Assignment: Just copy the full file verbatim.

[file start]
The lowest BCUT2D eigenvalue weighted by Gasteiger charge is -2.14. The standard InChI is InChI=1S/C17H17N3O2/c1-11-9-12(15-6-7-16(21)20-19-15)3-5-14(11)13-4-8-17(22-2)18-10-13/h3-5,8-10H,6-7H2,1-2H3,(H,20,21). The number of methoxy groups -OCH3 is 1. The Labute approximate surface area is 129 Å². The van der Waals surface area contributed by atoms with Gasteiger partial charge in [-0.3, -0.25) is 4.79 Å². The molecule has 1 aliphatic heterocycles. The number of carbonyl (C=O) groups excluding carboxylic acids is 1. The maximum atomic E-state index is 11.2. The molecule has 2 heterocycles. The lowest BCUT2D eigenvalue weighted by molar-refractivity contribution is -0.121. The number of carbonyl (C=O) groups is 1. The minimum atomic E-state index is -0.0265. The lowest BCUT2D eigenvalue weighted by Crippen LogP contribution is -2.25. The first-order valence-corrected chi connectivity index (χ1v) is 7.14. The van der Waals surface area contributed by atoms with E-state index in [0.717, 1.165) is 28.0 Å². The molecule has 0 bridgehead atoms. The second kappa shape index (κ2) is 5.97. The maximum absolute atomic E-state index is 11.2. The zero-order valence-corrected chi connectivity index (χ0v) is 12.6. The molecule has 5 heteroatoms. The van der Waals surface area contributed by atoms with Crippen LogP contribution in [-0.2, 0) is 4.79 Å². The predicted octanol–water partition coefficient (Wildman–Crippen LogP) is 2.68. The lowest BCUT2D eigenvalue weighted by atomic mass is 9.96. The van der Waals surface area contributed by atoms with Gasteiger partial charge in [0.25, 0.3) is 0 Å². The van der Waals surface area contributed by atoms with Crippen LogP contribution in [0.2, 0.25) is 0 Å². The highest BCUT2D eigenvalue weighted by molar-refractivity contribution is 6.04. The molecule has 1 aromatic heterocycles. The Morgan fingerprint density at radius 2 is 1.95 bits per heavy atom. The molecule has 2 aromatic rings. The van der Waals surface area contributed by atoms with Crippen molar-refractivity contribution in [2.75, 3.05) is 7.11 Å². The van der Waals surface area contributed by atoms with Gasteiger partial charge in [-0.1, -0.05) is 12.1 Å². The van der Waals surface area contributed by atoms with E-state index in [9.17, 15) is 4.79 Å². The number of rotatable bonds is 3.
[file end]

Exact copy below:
The lowest BCUT2D eigenvalue weighted by Gasteiger charge is -2.14. The standard InChI is InChI=1S/C17H17N3O2/c1-11-9-12(15-6-7-16(21)20-19-15)3-5-14(11)13-4-8-17(22-2)18-10-13/h3-5,8-10H,6-7H2,1-2H3,(H,20,21). The number of methoxy groups -OCH3 is 1. The Labute approximate surface area is 129 Å². The van der Waals surface area contributed by atoms with Gasteiger partial charge in [-0.3, -0.25) is 4.79 Å². The molecule has 1 aliphatic heterocycles. The number of carbonyl (C=O) groups excluding carboxylic acids is 1. The maximum atomic E-state index is 11.2. The molecule has 2 heterocycles. The lowest BCUT2D eigenvalue weighted by molar-refractivity contribution is -0.121. The number of carbonyl (C=O) groups is 1. The minimum atomic E-state index is -0.0265. The lowest BCUT2D eigenvalue weighted by Crippen LogP contribution is -2.25. The first-order valence-corrected chi connectivity index (χ1v) is 7.14. The van der Waals surface area contributed by atoms with E-state index in [0.717, 1.165) is 28.0 Å². The molecule has 0 bridgehead atoms. The second kappa shape index (κ2) is 5.97. The maximum absolute atomic E-state index is 11.2. The zero-order valence-corrected chi connectivity index (χ0v) is 12.6. The molecule has 5 heteroatoms. The van der Waals surface area contributed by atoms with Crippen LogP contribution in [-0.2, 0) is 4.79 Å². The predicted octanol–water partition coefficient (Wildman–Crippen LogP) is 2.68. The lowest BCUT2D eigenvalue weighted by atomic mass is 9.96. The van der Waals surface area contributed by atoms with Gasteiger partial charge in [0.25, 0.3) is 0 Å². The van der Waals surface area contributed by atoms with Crippen LogP contribution in [0.2, 0.25) is 0 Å². The highest BCUT2D eigenvalue weighted by molar-refractivity contribution is 6.04. The molecule has 1 aromatic heterocycles. The Morgan fingerprint density at radius 2 is 1.95 bits per heavy atom. The molecule has 2 aromatic rings. The van der Waals surface area contributed by atoms with Crippen molar-refractivity contribution in [2.75, 3.05) is 7.11 Å². The van der Waals surface area contributed by atoms with Gasteiger partial charge in [-0.1, -0.05) is 12.1 Å². The van der Waals surface area contributed by atoms with E-state index in [9.17, 15) is 4.79 Å². The number of rotatable bonds is 3.